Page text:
We need to change our language as environmentalists a little bit, to begin talking about pollution control in terms of economic productivity through energy efficient consumer products, dollar savings, and savings from reducing the disease and property damage from pollution. We have to start talking about pollution as silent forms of mass violence. Pollution is violence. The word violence touches different nerves. It begins to transcend simple ideological obstacles in the minds of people who are not clued in to the global drift toward environmental disaster.
Omega: What about working with Congress?
Ralph: About 18 months ago I wrote a letter to [hedge fund manager] Tom Steyer, [Al] Gore, and [George] Soros. It was a combined letter. I said, none of the climate change groups are focused on Congress anymore. They think Congress is gridlocked and that's not where the action is. But that is where the action is. Why are the nuclear, oil, and gas lobbyists still swarming over Congress? Because they think Congress is ineffective?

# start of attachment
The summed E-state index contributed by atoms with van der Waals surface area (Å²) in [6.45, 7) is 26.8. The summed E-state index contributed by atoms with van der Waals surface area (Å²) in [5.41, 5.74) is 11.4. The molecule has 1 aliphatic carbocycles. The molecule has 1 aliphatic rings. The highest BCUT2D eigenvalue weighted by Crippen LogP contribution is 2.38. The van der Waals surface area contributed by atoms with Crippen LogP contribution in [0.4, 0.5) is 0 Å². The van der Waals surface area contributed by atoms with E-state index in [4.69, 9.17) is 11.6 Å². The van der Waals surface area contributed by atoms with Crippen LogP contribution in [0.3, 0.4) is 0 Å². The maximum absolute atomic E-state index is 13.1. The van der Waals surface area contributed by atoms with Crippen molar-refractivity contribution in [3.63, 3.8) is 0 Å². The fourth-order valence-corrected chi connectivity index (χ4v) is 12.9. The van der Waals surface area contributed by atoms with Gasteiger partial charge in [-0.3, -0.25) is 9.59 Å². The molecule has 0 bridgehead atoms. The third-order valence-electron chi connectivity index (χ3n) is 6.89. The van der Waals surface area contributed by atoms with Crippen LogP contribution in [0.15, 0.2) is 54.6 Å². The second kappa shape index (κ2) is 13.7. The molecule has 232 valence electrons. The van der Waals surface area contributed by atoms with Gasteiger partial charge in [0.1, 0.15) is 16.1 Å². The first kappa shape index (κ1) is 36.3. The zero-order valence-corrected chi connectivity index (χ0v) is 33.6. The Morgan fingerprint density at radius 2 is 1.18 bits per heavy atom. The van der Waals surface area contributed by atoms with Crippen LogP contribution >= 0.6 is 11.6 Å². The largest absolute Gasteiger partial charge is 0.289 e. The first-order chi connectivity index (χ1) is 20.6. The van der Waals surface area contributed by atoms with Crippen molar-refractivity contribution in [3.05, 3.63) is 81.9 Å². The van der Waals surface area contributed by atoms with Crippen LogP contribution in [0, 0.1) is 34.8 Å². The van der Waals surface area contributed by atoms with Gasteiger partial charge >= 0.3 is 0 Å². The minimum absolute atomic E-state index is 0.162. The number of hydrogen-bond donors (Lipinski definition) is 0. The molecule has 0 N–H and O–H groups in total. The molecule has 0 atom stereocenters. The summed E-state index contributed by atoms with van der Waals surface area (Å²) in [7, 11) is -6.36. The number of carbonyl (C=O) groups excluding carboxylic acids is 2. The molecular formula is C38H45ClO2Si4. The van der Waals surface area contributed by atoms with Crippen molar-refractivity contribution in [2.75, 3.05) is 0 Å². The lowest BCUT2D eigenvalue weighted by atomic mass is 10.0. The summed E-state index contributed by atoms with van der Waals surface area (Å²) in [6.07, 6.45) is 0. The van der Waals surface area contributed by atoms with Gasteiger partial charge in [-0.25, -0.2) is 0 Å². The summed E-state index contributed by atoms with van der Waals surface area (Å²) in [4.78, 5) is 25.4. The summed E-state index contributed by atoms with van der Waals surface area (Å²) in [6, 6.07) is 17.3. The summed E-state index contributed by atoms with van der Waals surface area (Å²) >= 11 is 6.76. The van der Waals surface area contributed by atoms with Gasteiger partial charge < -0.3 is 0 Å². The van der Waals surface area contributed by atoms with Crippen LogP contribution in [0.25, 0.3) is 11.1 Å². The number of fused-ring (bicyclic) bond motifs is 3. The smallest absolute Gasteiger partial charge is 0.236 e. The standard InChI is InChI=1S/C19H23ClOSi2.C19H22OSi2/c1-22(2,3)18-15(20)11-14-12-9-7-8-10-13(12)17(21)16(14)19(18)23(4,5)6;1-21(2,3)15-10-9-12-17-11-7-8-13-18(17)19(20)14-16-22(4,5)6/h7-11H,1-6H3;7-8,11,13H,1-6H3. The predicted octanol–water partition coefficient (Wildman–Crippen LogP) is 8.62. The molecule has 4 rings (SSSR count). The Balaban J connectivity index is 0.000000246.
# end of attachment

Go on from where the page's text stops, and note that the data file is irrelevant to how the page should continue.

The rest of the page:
The answer that came back was that they preferred to work the grassroots. Well, you can work the grassroots, but that's just one hand clapping. If you don't focus on 535 men and women in Congress you cannot expect good national policy on renewable energy and energy efficiency, or anything to do with good agricultural policy. If they give up on Congress, that means they give up on public hearings, which get a lot of media attention. That means they give up on government procurement standards to facilitate renewable and sustainable energy. That means they give up on understanding how to crowbar recalcitrant members of Congress.
Ralph Nader will be presenting at Seeds of Change: Cultivating the Commons taking place October 9-11, 2015 at Omega Institute in Rhinebeck, NY.